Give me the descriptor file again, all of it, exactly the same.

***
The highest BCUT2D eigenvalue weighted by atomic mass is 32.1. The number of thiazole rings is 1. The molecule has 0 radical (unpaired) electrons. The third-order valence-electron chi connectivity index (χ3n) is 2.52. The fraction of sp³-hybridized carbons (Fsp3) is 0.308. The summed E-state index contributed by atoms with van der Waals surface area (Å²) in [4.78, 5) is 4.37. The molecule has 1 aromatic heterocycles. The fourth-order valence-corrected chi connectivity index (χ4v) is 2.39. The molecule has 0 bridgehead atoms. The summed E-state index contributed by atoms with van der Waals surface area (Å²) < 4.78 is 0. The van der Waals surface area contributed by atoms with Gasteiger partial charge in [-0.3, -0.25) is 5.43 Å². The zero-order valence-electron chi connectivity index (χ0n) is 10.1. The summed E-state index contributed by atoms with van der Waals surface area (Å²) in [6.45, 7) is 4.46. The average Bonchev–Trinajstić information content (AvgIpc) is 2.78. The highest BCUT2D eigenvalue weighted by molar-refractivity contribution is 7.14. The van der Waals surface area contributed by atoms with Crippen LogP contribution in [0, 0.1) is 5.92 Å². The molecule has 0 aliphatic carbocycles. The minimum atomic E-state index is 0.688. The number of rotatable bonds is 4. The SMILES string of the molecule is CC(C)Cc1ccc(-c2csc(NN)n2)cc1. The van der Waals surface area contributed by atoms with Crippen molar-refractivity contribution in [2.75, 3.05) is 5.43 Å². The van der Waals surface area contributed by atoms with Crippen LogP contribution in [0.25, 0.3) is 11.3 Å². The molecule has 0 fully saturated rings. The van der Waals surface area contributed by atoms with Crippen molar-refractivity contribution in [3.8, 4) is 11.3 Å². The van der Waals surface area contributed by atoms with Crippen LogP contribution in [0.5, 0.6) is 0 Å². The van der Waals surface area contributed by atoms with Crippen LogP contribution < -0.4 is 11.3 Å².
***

The highest BCUT2D eigenvalue weighted by atomic mass is 32.1. The number of thiazole rings is 1. The molecule has 0 radical (unpaired) electrons. The third-order valence-electron chi connectivity index (χ3n) is 2.52. The fraction of sp³-hybridized carbons (Fsp3) is 0.308. The summed E-state index contributed by atoms with van der Waals surface area (Å²) in [4.78, 5) is 4.37. The molecule has 1 aromatic heterocycles. The fourth-order valence-corrected chi connectivity index (χ4v) is 2.39. The molecule has 0 bridgehead atoms. The summed E-state index contributed by atoms with van der Waals surface area (Å²) < 4.78 is 0. The van der Waals surface area contributed by atoms with Gasteiger partial charge in [-0.3, -0.25) is 5.43 Å². The zero-order valence-electron chi connectivity index (χ0n) is 10.1. The summed E-state index contributed by atoms with van der Waals surface area (Å²) in [6.45, 7) is 4.46. The average Bonchev–Trinajstić information content (AvgIpc) is 2.78. The highest BCUT2D eigenvalue weighted by molar-refractivity contribution is 7.14. The van der Waals surface area contributed by atoms with Crippen LogP contribution in [0, 0.1) is 5.92 Å². The molecule has 0 aliphatic carbocycles. The minimum atomic E-state index is 0.688. The number of rotatable bonds is 4. The SMILES string of the molecule is CC(C)Cc1ccc(-c2csc(NN)n2)cc1. The van der Waals surface area contributed by atoms with Crippen molar-refractivity contribution in [2.75, 3.05) is 5.43 Å². The van der Waals surface area contributed by atoms with Crippen LogP contribution in [0.25, 0.3) is 11.3 Å². The molecule has 0 fully saturated rings. The van der Waals surface area contributed by atoms with Crippen molar-refractivity contribution in [3.8, 4) is 11.3 Å². The van der Waals surface area contributed by atoms with Crippen LogP contribution in [0.5, 0.6) is 0 Å². The van der Waals surface area contributed by atoms with Crippen LogP contribution < -0.4 is 11.3 Å².